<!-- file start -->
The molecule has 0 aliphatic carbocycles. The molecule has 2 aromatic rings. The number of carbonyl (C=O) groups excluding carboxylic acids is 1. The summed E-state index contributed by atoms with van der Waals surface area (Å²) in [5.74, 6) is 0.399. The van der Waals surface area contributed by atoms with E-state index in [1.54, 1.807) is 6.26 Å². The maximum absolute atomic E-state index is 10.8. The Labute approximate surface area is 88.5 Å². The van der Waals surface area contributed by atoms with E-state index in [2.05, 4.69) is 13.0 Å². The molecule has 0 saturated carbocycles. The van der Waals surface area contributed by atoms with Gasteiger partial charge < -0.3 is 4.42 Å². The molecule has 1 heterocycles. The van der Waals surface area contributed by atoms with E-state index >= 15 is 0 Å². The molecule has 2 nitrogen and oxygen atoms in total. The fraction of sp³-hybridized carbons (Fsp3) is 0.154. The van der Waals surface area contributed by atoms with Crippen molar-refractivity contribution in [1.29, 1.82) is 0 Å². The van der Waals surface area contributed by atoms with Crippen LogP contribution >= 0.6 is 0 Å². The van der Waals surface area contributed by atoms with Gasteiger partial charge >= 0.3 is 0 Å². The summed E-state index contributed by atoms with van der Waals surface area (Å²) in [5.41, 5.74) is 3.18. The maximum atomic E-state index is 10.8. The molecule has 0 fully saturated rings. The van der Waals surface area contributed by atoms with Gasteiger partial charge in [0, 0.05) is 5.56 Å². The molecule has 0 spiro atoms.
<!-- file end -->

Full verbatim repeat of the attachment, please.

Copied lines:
The molecule has 0 aliphatic carbocycles. The molecule has 2 aromatic rings. The number of carbonyl (C=O) groups excluding carboxylic acids is 1. The summed E-state index contributed by atoms with van der Waals surface area (Å²) in [5.74, 6) is 0.399. The van der Waals surface area contributed by atoms with E-state index in [1.54, 1.807) is 6.26 Å². The maximum absolute atomic E-state index is 10.8. The Labute approximate surface area is 88.5 Å². The van der Waals surface area contributed by atoms with E-state index in [2.05, 4.69) is 13.0 Å². The molecule has 0 saturated carbocycles. The van der Waals surface area contributed by atoms with Gasteiger partial charge < -0.3 is 4.42 Å². The molecule has 1 heterocycles. The van der Waals surface area contributed by atoms with E-state index >= 15 is 0 Å². The molecule has 2 nitrogen and oxygen atoms in total. The fraction of sp³-hybridized carbons (Fsp3) is 0.154. The van der Waals surface area contributed by atoms with Crippen molar-refractivity contribution in [1.29, 1.82) is 0 Å². The van der Waals surface area contributed by atoms with Crippen LogP contribution >= 0.6 is 0 Å². The van der Waals surface area contributed by atoms with Gasteiger partial charge >= 0.3 is 0 Å². The summed E-state index contributed by atoms with van der Waals surface area (Å²) in [5.41, 5.74) is 3.18. The maximum atomic E-state index is 10.8. The molecule has 0 fully saturated rings. The van der Waals surface area contributed by atoms with Gasteiger partial charge in [0, 0.05) is 5.56 Å². The molecule has 0 spiro atoms.